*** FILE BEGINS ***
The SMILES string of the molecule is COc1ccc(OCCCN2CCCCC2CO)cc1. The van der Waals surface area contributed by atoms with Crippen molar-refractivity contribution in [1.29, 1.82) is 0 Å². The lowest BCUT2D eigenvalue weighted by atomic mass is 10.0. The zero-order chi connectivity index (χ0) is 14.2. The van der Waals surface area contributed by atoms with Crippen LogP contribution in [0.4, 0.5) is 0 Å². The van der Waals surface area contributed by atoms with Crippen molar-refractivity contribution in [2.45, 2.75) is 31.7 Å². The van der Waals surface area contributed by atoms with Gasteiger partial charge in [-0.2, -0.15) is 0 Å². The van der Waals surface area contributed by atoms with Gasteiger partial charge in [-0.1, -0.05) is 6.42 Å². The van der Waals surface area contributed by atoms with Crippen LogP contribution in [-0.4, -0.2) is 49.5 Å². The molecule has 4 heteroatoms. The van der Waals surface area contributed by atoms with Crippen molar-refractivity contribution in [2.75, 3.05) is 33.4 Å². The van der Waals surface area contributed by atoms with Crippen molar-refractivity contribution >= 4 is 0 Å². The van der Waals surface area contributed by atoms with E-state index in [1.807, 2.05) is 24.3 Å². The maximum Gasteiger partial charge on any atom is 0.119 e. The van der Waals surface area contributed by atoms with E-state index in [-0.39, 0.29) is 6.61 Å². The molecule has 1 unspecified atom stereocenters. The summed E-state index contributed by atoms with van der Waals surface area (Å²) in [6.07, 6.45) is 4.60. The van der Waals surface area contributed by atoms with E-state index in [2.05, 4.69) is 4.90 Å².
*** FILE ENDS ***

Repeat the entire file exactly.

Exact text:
The SMILES string of the molecule is COc1ccc(OCCCN2CCCCC2CO)cc1. The van der Waals surface area contributed by atoms with Crippen molar-refractivity contribution in [1.29, 1.82) is 0 Å². The lowest BCUT2D eigenvalue weighted by atomic mass is 10.0. The zero-order chi connectivity index (χ0) is 14.2. The van der Waals surface area contributed by atoms with Crippen LogP contribution in [0.4, 0.5) is 0 Å². The van der Waals surface area contributed by atoms with Crippen molar-refractivity contribution in [2.45, 2.75) is 31.7 Å². The van der Waals surface area contributed by atoms with Gasteiger partial charge in [-0.2, -0.15) is 0 Å². The van der Waals surface area contributed by atoms with Gasteiger partial charge in [-0.1, -0.05) is 6.42 Å². The van der Waals surface area contributed by atoms with Crippen LogP contribution in [-0.4, -0.2) is 49.5 Å². The molecule has 4 heteroatoms. The van der Waals surface area contributed by atoms with Crippen molar-refractivity contribution in [2.75, 3.05) is 33.4 Å². The van der Waals surface area contributed by atoms with Crippen molar-refractivity contribution >= 4 is 0 Å². The van der Waals surface area contributed by atoms with E-state index in [1.807, 2.05) is 24.3 Å². The maximum Gasteiger partial charge on any atom is 0.119 e. The van der Waals surface area contributed by atoms with E-state index in [-0.39, 0.29) is 6.61 Å². The molecule has 1 unspecified atom stereocenters. The summed E-state index contributed by atoms with van der Waals surface area (Å²) in [6.07, 6.45) is 4.60. The van der Waals surface area contributed by atoms with E-state index in [2.05, 4.69) is 4.90 Å².